Times change and so do traditions. It used to be unthinkable years ago for a golf club to question whether it should have a captain or not. It was a foregone conclusion that it was an absolute must.
Besides the fact that nobody wants to be captain lately, there are clubs that have eschewed the typical trappings of the captain and in some cases have considered doing away with the role.
Now, we ask: Is the captain still a necessity at golf clubs in this day and age? There are pros and cons to it, of course so the answer is not so obvious. There are already club managers that take care of the daily operations of the club from golf lessons to scheduling of events.
Let’s take a look at some of the reasons you may want, or not, to have a club captain.
Has the role become irrelevant?
For better or for worse, we have less formal conventions in our society than in the past. Because of this, some people bristle at the thought of needing to bow down to one of their peers that suddenly has found themselves in the captain’s spot.
The role itself has become something more of a figurehead of the club that doesn’t actually require any authority or real work for that matter. Even in the past, the role was often just somebody to greet visitors and present the prizes during tournaments.
Some feel that this is still necessary as it can add a burden to the club manager or director of golf if they would have to take on those responsibilities. Instead, it can be a good way to reward a member for years of dedication to the club.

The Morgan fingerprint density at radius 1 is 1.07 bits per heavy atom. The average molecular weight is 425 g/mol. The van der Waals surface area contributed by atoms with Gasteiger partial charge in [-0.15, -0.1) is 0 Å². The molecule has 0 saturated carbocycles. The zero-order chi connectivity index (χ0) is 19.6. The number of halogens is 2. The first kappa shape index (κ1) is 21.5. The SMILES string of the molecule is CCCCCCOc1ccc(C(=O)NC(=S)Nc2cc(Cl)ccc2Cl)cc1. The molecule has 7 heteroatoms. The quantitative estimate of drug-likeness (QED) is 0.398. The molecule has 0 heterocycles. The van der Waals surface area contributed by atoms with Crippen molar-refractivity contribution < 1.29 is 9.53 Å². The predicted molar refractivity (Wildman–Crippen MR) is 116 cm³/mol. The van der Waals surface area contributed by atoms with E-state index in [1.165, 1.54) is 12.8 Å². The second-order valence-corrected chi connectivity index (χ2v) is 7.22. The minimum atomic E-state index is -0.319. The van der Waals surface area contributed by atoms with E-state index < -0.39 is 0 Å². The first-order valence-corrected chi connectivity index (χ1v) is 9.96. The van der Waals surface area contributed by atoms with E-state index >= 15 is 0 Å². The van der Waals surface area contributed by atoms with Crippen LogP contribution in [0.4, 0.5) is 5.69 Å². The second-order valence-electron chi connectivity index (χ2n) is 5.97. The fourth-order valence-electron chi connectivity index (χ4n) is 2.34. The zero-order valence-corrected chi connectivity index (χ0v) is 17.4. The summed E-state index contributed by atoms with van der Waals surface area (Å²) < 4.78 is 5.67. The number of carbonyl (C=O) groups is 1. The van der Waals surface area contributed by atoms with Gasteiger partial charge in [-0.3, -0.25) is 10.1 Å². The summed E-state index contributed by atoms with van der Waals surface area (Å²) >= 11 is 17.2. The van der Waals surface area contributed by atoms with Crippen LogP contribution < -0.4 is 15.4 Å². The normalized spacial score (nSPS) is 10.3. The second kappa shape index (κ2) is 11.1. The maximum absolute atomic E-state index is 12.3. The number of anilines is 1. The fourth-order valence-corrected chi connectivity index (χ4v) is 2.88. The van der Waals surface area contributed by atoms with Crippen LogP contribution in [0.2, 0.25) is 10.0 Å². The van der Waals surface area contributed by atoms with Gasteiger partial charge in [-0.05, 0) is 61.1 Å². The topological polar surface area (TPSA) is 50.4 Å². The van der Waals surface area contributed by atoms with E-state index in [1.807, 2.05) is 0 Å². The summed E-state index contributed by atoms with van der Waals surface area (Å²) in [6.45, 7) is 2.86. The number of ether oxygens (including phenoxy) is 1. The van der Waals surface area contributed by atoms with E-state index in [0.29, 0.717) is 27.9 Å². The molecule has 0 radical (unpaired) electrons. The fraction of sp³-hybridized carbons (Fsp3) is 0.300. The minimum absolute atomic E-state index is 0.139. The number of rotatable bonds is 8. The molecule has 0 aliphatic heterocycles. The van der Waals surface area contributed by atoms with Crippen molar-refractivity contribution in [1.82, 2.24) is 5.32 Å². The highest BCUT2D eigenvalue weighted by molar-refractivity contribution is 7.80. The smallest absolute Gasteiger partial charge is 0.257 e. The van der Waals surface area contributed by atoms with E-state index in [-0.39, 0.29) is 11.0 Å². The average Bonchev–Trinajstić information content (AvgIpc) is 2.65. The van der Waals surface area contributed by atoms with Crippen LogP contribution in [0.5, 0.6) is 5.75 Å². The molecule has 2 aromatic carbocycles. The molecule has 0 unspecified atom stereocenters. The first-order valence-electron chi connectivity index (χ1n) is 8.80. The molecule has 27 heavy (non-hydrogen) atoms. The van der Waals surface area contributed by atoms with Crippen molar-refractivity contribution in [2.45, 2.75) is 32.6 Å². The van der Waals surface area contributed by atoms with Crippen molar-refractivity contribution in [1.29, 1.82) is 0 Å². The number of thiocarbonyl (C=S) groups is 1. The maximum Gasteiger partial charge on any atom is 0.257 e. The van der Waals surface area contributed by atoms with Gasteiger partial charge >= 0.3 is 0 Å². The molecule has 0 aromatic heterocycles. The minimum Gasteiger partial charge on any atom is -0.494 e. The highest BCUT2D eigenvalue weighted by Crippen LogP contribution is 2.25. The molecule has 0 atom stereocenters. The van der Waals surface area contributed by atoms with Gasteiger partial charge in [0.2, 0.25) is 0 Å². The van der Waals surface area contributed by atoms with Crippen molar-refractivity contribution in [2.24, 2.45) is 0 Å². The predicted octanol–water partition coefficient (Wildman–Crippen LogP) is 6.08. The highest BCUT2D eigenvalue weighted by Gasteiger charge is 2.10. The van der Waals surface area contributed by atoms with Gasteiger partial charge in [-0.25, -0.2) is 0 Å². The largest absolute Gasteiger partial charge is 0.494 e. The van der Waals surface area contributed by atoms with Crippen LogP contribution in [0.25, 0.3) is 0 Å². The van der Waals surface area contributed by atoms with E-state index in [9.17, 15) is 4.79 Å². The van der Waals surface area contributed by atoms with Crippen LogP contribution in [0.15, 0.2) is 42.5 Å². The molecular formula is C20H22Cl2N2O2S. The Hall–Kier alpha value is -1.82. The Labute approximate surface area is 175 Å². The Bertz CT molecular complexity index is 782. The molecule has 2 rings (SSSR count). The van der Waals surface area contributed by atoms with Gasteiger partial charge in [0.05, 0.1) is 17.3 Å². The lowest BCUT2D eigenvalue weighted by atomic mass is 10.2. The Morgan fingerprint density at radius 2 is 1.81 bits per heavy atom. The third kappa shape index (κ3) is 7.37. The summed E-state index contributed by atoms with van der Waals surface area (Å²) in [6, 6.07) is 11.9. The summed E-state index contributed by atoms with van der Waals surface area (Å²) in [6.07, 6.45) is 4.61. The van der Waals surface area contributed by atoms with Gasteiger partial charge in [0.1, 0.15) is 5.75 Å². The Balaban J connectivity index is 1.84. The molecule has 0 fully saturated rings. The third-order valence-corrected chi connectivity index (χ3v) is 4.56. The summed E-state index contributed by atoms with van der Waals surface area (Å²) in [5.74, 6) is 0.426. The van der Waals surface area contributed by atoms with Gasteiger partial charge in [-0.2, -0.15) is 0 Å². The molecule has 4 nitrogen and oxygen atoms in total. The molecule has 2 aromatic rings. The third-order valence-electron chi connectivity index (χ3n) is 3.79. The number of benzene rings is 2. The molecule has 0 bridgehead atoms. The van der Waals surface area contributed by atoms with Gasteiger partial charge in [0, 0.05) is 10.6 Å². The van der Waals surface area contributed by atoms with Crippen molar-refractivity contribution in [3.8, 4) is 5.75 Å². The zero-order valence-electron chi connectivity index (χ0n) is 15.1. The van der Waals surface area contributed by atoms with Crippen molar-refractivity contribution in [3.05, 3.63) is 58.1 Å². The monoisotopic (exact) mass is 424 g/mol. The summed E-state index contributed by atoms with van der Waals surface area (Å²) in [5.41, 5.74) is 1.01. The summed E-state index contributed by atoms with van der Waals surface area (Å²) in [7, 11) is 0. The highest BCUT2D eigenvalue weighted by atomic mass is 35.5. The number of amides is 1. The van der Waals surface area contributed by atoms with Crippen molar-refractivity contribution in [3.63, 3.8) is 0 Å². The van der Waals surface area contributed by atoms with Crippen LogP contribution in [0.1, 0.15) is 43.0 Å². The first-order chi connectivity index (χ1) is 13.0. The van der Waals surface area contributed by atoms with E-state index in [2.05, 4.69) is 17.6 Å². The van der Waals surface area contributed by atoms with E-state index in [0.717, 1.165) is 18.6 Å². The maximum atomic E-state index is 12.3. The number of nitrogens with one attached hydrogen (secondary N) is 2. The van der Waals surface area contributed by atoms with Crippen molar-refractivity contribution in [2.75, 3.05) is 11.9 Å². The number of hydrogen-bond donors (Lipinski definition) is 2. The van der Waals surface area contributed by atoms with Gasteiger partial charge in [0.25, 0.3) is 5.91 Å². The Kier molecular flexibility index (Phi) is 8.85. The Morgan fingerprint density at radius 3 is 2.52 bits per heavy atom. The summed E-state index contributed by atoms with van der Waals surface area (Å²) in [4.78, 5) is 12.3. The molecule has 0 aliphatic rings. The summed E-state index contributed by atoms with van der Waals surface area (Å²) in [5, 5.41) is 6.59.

Perks include a parking spot and some playing privileges. Is this worth it for most people? Some would say no and others a firm yes.
The captain can be a liaison
As much as club management or ownership would like to think the culture depends on their efforts, the reality is that a club is built upon the members. Often, the culture is developed after years of new members being taken under the wings of the older generation.
To maintain the culture of the club, sometimes a captain is necessary to bridge some of the gaps that can be left when a professional or manager moves on to greener pastures.
This person can be the one to give up some of their time to fill the role of the carrier of the torch, so to speak.
This can mean various things according to the culture of each club. Some that are rooted in tradition may still give the captain all the pomp and circumstance that comes with it. More modern and casual clubs see fit to do away with the pageantry and simply give some recognition to the person willing to make the sacrifice for the good of the club.
It seems the captain role is still important, but it has evolved. In fact the role can be done by many members and not just one. It all depends on the culture of the club, but it is still necessary to have one.